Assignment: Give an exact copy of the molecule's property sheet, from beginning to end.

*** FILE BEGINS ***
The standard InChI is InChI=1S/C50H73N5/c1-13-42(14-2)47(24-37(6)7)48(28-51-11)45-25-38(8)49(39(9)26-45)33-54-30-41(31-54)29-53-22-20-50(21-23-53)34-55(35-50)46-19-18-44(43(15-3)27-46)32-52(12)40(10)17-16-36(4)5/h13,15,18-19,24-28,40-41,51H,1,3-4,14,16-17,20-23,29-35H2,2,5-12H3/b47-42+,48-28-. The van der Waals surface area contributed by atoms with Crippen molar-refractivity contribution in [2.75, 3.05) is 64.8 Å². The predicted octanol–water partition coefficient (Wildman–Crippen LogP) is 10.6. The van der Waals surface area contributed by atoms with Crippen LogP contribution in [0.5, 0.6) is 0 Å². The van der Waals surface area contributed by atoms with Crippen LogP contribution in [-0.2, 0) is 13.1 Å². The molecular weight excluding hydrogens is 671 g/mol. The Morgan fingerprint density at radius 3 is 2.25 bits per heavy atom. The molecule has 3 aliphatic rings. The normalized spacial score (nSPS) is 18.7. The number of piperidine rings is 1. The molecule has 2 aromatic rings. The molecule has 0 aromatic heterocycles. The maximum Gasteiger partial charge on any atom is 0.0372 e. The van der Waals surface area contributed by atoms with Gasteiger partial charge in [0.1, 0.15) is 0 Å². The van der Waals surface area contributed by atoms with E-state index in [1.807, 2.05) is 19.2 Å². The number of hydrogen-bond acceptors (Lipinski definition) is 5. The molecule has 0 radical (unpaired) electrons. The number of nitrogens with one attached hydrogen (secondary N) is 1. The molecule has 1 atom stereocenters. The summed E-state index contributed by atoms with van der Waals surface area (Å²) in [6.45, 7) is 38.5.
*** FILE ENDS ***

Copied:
The standard InChI is InChI=1S/C50H73N5/c1-13-42(14-2)47(24-37(6)7)48(28-51-11)45-25-38(8)49(39(9)26-45)33-54-30-41(31-54)29-53-22-20-50(21-23-53)34-55(35-50)46-19-18-44(43(15-3)27-46)32-52(12)40(10)17-16-36(4)5/h13,15,18-19,24-28,40-41,51H,1,3-4,14,16-17,20-23,29-35H2,2,5-12H3/b47-42+,48-28-. The van der Waals surface area contributed by atoms with Crippen molar-refractivity contribution in [2.75, 3.05) is 64.8 Å². The predicted octanol–water partition coefficient (Wildman–Crippen LogP) is 10.6. The van der Waals surface area contributed by atoms with Crippen LogP contribution in [0.5, 0.6) is 0 Å². The van der Waals surface area contributed by atoms with Crippen LogP contribution in [-0.2, 0) is 13.1 Å². The molecular weight excluding hydrogens is 671 g/mol. The Morgan fingerprint density at radius 3 is 2.25 bits per heavy atom. The molecule has 3 aliphatic rings. The normalized spacial score (nSPS) is 18.7. The number of piperidine rings is 1. The molecule has 2 aromatic rings. The molecule has 0 aromatic heterocycles. The maximum Gasteiger partial charge on any atom is 0.0372 e. The van der Waals surface area contributed by atoms with Gasteiger partial charge in [0.1, 0.15) is 0 Å². The van der Waals surface area contributed by atoms with E-state index in [1.807, 2.05) is 19.2 Å². The number of hydrogen-bond acceptors (Lipinski definition) is 5. The molecule has 0 radical (unpaired) electrons. The number of nitrogens with one attached hydrogen (secondary N) is 1. The molecule has 1 atom stereocenters. The summed E-state index contributed by atoms with van der Waals surface area (Å²) in [6.45, 7) is 38.5.